As I write this, tears are flowing down my cheeks because you had enough courage and care enough to tell me the truth. While I admit, your response was very very tough to digest, I know in my heart, you speak truth.. not to hurt me, but to free me of this tormented prison I live in. You are showing compassion for my suffering and you understand why I try so hard. I printed out your response because I need to read that over and over and over again, until it sinks in. I am doing exactly as you say, bargaining. I never knew it had a name. The analogy of the burial and the shovel was spot on. Its as if the veil has been lifted and I see so clearly now, what I had been so blind to all these years. I knew something was wrong, but I didnt realize how oppressed I was. I didnt realize how it was affecting my self worth. I am thrilled when someone talks to me…I feel valuable. Im still having a hard time believing so many wonderful ladies here on this site care enough about me to bother responding to me. I didnt expect to hear back from anyone. I was just so desperate one night as I sat home crying and thinking dark thoughts, that I wrote in. The only one who wd really care if I wasnt here, wd be my daughter and my little dog. Thats it. But soon my daughter will be leaving for college and then I’ll have to face my demons. I pray for god to give me strength. Im very scared. Thank you for your words of truth Lori.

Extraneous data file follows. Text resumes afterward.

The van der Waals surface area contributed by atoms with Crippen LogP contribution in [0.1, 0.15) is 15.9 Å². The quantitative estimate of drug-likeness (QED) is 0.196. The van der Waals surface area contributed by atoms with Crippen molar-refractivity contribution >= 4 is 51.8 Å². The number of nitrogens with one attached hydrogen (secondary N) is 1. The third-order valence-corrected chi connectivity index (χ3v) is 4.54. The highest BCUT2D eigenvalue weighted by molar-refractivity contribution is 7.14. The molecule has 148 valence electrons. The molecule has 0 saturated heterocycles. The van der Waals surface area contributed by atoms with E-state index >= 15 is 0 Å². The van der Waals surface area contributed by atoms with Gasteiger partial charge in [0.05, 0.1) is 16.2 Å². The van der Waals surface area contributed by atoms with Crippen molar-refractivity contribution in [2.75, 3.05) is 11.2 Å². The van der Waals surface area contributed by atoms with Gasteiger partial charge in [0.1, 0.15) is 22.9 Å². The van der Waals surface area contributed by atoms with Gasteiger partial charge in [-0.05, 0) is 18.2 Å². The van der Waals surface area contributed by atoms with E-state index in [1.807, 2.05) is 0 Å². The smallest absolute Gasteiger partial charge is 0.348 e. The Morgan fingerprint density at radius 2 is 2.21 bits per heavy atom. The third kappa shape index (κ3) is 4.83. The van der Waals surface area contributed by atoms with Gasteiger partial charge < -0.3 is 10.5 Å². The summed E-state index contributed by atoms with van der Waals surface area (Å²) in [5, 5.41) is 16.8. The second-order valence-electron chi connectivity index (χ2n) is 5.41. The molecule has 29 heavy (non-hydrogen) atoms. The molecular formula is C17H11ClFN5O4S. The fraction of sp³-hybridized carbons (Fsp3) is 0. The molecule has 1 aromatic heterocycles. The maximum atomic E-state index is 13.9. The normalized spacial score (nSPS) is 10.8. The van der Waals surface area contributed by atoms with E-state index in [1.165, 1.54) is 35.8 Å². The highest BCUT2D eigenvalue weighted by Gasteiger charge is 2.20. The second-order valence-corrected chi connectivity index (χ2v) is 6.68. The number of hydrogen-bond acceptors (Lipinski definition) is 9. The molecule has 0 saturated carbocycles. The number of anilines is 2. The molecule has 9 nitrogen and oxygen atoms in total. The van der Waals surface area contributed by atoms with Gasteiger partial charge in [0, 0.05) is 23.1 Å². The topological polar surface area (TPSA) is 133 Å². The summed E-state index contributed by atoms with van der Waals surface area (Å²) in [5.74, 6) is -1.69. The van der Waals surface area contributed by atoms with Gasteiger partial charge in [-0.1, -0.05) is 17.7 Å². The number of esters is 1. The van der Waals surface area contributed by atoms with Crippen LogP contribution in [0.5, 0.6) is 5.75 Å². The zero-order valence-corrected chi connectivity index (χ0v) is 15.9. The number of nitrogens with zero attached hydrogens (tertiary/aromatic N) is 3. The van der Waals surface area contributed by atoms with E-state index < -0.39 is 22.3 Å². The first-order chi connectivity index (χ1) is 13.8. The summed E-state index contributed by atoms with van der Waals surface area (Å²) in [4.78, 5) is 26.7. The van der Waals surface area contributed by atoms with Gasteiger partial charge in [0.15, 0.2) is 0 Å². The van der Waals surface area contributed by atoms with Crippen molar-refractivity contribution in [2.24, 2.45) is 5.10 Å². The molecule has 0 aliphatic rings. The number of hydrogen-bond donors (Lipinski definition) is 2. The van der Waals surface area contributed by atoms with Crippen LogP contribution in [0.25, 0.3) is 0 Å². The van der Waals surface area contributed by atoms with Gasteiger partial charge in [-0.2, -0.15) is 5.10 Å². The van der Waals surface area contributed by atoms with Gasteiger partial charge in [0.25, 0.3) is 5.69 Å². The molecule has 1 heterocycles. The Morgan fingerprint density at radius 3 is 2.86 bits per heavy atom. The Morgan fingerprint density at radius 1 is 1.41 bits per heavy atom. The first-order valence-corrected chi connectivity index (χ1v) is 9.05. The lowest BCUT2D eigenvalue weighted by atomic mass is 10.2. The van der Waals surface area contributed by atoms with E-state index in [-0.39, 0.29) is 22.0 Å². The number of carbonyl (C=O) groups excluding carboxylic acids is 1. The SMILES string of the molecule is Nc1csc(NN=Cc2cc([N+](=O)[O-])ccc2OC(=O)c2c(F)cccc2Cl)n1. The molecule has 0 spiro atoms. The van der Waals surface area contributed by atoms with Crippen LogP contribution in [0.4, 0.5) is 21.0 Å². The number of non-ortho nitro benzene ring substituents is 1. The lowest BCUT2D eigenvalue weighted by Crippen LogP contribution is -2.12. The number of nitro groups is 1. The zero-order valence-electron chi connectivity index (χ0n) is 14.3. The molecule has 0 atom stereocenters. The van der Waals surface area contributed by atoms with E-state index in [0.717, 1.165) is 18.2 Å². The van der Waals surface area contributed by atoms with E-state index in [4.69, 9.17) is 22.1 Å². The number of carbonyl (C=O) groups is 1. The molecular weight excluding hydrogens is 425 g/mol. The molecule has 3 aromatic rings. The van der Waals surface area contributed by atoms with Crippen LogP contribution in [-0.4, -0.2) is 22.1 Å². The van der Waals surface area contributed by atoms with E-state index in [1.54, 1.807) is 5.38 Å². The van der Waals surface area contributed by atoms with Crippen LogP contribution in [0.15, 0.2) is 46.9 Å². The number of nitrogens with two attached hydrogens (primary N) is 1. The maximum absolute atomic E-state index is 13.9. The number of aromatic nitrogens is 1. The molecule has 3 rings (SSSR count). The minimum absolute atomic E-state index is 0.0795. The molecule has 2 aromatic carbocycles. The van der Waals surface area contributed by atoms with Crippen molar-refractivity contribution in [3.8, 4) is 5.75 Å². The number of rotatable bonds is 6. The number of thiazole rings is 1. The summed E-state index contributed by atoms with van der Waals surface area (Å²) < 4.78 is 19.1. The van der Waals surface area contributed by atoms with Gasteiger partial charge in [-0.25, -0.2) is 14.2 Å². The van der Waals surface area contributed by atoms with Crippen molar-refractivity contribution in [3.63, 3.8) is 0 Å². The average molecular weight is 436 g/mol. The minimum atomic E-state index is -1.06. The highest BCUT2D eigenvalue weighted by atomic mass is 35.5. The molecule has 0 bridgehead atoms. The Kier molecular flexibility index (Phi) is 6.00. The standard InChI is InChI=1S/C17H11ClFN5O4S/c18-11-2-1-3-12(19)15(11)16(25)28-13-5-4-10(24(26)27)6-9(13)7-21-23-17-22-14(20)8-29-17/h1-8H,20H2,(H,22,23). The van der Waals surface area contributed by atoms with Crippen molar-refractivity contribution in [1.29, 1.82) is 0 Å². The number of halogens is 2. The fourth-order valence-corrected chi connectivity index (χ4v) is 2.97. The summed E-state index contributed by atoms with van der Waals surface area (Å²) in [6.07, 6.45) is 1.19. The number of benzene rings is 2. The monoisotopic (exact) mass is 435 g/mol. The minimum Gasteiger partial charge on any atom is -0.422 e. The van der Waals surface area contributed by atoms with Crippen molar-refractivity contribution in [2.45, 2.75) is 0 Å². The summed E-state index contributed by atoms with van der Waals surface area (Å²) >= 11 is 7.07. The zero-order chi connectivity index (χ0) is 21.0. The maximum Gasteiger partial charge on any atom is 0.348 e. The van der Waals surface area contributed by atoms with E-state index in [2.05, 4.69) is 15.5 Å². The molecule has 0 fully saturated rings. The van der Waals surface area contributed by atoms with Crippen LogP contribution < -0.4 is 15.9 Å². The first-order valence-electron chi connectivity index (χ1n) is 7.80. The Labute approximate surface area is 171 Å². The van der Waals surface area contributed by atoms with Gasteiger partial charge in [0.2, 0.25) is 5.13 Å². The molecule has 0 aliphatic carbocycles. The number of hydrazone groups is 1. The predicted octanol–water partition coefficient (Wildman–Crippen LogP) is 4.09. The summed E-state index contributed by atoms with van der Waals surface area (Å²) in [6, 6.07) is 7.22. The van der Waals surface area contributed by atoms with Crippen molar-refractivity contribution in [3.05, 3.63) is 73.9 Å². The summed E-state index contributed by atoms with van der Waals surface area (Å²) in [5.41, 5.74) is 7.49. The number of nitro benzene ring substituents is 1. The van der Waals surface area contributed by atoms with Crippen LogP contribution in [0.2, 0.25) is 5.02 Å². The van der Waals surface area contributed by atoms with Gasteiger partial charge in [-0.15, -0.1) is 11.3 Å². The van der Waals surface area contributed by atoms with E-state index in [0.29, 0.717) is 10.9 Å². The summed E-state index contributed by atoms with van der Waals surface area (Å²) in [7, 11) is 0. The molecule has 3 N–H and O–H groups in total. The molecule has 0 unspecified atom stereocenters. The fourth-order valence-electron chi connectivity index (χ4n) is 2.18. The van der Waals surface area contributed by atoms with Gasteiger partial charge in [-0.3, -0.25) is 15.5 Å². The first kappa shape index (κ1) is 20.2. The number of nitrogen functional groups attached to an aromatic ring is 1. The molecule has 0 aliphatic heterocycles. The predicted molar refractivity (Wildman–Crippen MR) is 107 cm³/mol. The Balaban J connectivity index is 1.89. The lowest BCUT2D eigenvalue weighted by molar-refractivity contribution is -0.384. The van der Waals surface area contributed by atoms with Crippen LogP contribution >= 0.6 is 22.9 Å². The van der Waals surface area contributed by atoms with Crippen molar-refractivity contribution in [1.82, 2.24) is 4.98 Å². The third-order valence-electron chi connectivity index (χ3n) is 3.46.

171. Lori on February 3, 2017 at 9:33 pm

    Precious and dear Rose,

    I am grateful to see you have responded and that you have received help from my sharing. You are in such a vulnerable place right now.

    You said: “I am thrilled when someone talks to me…I feel valuable.”

    I think you and I need to grow in this understanding and belief that we are of infinite value, we just haven’t been in the right relationships yet to learn this. Apparently we have learned a much different and destructive message about our value. We can learn a new language Rose. We can learn to let ourselves receive the value others want to impart to us here.

    Sometimes it felt like I was crazy while the rest of the entire world saw things from the same lens. Seemed the same message of devaluing was at every turn for me and sounds like was for you also. It is not okay with me anymore to allow people to devalue me in a destructive way. Sounds like you may be feeling the same way.

    We have gone so long not being seen or heard Rose,( let alone believed,) that it is indeed exhilarating (and a bit overwhelming) to be held and to be of focus. I learned that from our dear sister Aly. She held me in her focus and promised me I mattered. She convinced me it was true. And now I have more dear friends here doing the same.